Health workers warn social media misinformation is threatening lives
Over 100 doctors and nurses working on the front lines of the coronavirus pandemic sent letters to the largest social media platforms this week calling on them to tackle medical misinformation more aggressively.
The letter sent to the CEOs of Facebook, Twitter, Google and YouTube — and republished as an ad in The New York Times Thursday — warns misleading info about the disease is threatening lives.
“Stories claiming cocaine is a cure, or that COVID-19 was developed as a biological weapon by China or the US, have spread faster than the virus itself,” the health practitioners wrote in collaboration with the nonprofit activist group Avaaz.
“Tech companies have tried to act, taking down certain content when it is flagged, and allowing the World Health Organization to run free ads. But their efforts are far from enough,” the letter says.
Conspiracy theories and unfounded claims about the virus, its origins and ways to combat it have surged on social media in step with the disease itself, causing what WHO has branded an “infodemic.”
Social media platforms have taken several steps to limit the spread of harmful content about the virus while also elevating authoritative information.
The doctors and nurses said the companies should go further and retroactively notify users when they have been exposed to health misinformation.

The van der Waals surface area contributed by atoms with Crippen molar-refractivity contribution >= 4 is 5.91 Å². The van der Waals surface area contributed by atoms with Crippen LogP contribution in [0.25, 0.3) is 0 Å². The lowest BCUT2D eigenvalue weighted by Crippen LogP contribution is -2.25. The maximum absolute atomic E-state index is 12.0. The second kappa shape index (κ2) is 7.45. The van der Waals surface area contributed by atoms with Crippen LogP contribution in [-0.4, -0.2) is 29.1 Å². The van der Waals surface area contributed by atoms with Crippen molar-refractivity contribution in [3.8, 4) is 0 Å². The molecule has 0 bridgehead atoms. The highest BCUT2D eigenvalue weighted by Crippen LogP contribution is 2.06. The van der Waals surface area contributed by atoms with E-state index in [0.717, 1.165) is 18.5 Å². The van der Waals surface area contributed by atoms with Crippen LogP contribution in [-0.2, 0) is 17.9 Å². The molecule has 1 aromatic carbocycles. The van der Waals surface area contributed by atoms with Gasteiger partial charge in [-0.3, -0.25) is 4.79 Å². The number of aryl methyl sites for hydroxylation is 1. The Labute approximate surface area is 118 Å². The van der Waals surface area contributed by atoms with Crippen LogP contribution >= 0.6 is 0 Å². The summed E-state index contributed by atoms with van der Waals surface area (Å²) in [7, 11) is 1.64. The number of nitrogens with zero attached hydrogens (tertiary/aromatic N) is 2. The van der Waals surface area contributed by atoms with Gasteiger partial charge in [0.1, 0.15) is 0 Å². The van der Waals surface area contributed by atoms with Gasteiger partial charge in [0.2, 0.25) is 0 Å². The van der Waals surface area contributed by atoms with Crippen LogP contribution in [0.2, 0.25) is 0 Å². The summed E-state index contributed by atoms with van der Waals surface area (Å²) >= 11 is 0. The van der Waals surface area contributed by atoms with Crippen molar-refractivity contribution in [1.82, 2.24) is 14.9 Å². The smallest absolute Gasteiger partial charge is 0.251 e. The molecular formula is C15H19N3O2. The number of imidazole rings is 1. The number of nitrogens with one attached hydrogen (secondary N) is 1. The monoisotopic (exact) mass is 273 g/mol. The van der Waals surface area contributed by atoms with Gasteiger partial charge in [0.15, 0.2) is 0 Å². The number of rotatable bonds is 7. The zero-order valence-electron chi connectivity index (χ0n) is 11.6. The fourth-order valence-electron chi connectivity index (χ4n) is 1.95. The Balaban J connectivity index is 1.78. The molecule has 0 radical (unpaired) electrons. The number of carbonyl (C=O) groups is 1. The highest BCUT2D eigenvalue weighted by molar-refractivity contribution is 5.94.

Facebook rolled out a similar feature last month, but it does not specify what posts contained the fact-checked information.
“Even as nurses, doctors, public officials and all of us work to battle COVID-19, misinformation kills,” Abdul El-Sayed, a Michigan epidemiologist and former Democratic gubernatorial candidate, said in a statement.
“We need to put an end to medical misinformation, and that starts with social media platforms doing the obvious, responsible thing and notifying users with corrections when they have been misinformed. It can save lives,” he said.
The letter also calls for the social media giants to make changes to their algorithms to remove harmful content from recommendations.
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